Here I will make just a few general comments in response. I have prioritized other tasks ahead of taking all the time it would require to read through all of the comments there. It took me a few days even to catch up with the comments on my own post here. So a few notes for now:

From the fact that religion is an evil it does not follow that the world would be a better place without it. That is because our judgments about evil are usually particular, not universal.

Here is an analogy to explain what I mean. Most insects are pests, but we know that their eradication would disrupt the eco-systems that sustain us, and ultimately make the world uninhabitable.

Similarly, religion may be noxious, but perhaps, for all we know, a world without religion would be a much worse place than it is today.

For my part, I insist on religion’s many intellectual and moral vices. But I have suggested earlier that religions can satisfy profound emotional needs, many of them fundamental. And now I would add that no-one really knows whether these satisfactions can be relinquished without dire consequences, especially for those I described – in a sympathetic, Fanonian phrase – as the wretched of the earth.

Tamas Pataki

I think it is important not to miss the distinction between atheism and anti-theism in Werleman’s comments. Anti-theism is a hostile mindset that seeks to attack religion at all opportunities as by nature evil or damaging. We had a Prime Minister who was always acting like that and many Australians sighed with relief when he was replaced recently.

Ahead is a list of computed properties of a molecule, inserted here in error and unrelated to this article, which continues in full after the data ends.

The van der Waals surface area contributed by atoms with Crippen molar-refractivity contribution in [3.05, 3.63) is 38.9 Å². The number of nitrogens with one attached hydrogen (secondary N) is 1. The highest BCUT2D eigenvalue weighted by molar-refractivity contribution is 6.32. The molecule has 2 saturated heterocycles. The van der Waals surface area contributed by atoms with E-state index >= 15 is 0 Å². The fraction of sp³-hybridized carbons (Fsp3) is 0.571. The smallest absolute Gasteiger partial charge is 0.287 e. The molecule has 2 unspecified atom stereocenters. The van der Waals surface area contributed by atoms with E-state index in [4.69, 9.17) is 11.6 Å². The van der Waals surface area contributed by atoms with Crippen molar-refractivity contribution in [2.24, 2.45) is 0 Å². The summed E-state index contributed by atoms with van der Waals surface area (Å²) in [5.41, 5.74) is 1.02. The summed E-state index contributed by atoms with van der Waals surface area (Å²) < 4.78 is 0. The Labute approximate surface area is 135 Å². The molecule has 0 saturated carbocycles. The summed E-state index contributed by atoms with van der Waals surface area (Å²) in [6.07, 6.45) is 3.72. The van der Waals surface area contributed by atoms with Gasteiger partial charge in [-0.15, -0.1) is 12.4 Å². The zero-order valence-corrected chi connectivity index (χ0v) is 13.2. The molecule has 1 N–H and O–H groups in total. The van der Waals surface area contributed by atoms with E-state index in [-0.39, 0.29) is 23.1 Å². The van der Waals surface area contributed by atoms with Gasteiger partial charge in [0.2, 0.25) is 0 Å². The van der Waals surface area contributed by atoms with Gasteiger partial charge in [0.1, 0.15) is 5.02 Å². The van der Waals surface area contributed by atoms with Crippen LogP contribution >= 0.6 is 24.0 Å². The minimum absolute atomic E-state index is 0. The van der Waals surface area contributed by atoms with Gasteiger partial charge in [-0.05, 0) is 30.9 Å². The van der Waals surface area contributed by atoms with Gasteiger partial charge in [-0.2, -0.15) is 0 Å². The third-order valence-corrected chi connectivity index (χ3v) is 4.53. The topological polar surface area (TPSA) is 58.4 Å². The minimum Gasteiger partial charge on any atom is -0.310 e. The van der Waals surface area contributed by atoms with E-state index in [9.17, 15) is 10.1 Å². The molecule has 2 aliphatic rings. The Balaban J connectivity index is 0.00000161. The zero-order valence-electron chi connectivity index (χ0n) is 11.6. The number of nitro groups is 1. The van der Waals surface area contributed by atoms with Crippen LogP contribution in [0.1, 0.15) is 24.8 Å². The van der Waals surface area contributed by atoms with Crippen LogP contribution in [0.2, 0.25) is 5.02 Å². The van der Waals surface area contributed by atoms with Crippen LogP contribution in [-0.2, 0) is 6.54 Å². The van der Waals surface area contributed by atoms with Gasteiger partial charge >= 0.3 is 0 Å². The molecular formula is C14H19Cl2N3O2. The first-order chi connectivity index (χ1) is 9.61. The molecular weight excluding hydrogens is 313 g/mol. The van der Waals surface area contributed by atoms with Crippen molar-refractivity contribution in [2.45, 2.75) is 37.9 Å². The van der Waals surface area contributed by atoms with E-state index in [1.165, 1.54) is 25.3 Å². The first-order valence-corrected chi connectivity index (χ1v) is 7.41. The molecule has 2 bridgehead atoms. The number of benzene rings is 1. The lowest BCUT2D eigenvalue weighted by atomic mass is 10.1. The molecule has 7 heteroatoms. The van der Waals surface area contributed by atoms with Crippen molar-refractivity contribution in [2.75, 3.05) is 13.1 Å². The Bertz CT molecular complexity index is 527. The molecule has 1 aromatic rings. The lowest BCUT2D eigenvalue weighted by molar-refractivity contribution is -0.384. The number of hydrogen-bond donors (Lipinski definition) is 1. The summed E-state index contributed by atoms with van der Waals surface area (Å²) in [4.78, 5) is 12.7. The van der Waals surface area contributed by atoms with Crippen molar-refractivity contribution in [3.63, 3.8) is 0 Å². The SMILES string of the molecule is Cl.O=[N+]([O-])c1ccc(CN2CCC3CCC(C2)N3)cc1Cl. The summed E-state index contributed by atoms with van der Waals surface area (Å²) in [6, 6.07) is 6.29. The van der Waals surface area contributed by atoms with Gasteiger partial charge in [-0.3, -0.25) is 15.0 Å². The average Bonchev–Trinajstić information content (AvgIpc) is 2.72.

If we are going to take on religion we need to do our homework and understand what it is we are engaging with. Popular caricatures and prejudices don’t cut it. I expect scholars to know better than to ignore and even ridicule the serious research of their peers. See Where the New Atheists Have Let Us Down for details. As I have quoted several times before from Pataki, we better be sure we are not going to destroy the things we value in our environment before we start on a wholesale eradication of the pests in it that we don’t like.

A while ago I posted what an anthropologist has seen as the difference between religious and other types of thought — and then more recently posted on this topic again — but this sort of scholarly understanding is nowhere in sight in the polemics of Coyne, Dawkins and Harris. See

Science and Religion: Four Fundamental Differences;

Fantasy and Religion: One Fundamental Difference (Or, Why God’s Word Will Never Fail)